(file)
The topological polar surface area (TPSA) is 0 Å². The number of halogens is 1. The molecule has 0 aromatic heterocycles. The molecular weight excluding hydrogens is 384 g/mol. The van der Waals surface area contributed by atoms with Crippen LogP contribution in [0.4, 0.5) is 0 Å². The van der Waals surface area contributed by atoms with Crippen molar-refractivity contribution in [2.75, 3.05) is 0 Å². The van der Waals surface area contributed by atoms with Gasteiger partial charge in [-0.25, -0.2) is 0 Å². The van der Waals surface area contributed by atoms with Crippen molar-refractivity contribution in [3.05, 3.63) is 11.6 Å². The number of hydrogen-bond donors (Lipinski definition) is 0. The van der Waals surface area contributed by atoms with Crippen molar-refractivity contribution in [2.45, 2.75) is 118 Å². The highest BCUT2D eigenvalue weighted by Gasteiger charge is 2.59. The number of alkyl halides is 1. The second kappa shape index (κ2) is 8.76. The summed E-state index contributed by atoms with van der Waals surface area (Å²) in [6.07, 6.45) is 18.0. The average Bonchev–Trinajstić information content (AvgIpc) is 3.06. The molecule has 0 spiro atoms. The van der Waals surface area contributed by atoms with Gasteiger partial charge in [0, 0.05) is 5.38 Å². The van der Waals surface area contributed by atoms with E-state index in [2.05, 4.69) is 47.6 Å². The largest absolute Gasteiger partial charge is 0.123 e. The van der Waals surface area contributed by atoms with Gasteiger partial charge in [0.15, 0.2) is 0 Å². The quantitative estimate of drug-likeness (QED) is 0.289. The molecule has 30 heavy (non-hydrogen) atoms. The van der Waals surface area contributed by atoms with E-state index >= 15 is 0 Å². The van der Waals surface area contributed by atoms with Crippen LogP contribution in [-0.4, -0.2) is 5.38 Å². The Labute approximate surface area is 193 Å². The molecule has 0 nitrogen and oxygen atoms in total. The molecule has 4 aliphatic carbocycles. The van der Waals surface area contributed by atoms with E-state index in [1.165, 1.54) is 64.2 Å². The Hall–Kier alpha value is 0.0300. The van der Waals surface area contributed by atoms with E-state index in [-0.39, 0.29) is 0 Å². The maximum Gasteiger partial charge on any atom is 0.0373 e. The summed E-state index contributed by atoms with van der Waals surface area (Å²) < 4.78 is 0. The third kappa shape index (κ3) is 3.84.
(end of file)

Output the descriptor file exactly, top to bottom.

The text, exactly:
The topological polar surface area (TPSA) is 0 Å². The number of halogens is 1. The molecule has 0 aromatic heterocycles. The molecular weight excluding hydrogens is 384 g/mol. The van der Waals surface area contributed by atoms with Crippen LogP contribution in [0.4, 0.5) is 0 Å². The van der Waals surface area contributed by atoms with Crippen molar-refractivity contribution in [2.75, 3.05) is 0 Å². The van der Waals surface area contributed by atoms with Gasteiger partial charge in [-0.25, -0.2) is 0 Å². The van der Waals surface area contributed by atoms with Crippen molar-refractivity contribution in [3.05, 3.63) is 11.6 Å². The number of hydrogen-bond donors (Lipinski definition) is 0. The van der Waals surface area contributed by atoms with Crippen molar-refractivity contribution in [2.45, 2.75) is 118 Å². The highest BCUT2D eigenvalue weighted by Gasteiger charge is 2.59. The number of alkyl halides is 1. The second kappa shape index (κ2) is 8.76. The summed E-state index contributed by atoms with van der Waals surface area (Å²) in [6.07, 6.45) is 18.0. The average Bonchev–Trinajstić information content (AvgIpc) is 3.06. The molecule has 0 spiro atoms. The van der Waals surface area contributed by atoms with Gasteiger partial charge in [0, 0.05) is 5.38 Å². The van der Waals surface area contributed by atoms with E-state index in [2.05, 4.69) is 47.6 Å². The largest absolute Gasteiger partial charge is 0.123 e. The van der Waals surface area contributed by atoms with Gasteiger partial charge in [0.15, 0.2) is 0 Å². The quantitative estimate of drug-likeness (QED) is 0.289. The molecule has 30 heavy (non-hydrogen) atoms. The van der Waals surface area contributed by atoms with E-state index >= 15 is 0 Å². The van der Waals surface area contributed by atoms with Crippen LogP contribution in [-0.4, -0.2) is 5.38 Å². The Labute approximate surface area is 193 Å². The molecule has 0 nitrogen and oxygen atoms in total. The molecule has 4 aliphatic carbocycles. The van der Waals surface area contributed by atoms with E-state index in [1.165, 1.54) is 64.2 Å². The Hall–Kier alpha value is 0.0300. The van der Waals surface area contributed by atoms with E-state index in [-0.39, 0.29) is 0 Å². The maximum Gasteiger partial charge on any atom is 0.0373 e. The summed E-state index contributed by atoms with van der Waals surface area (Å²) < 4.78 is 0. The third kappa shape index (κ3) is 3.84.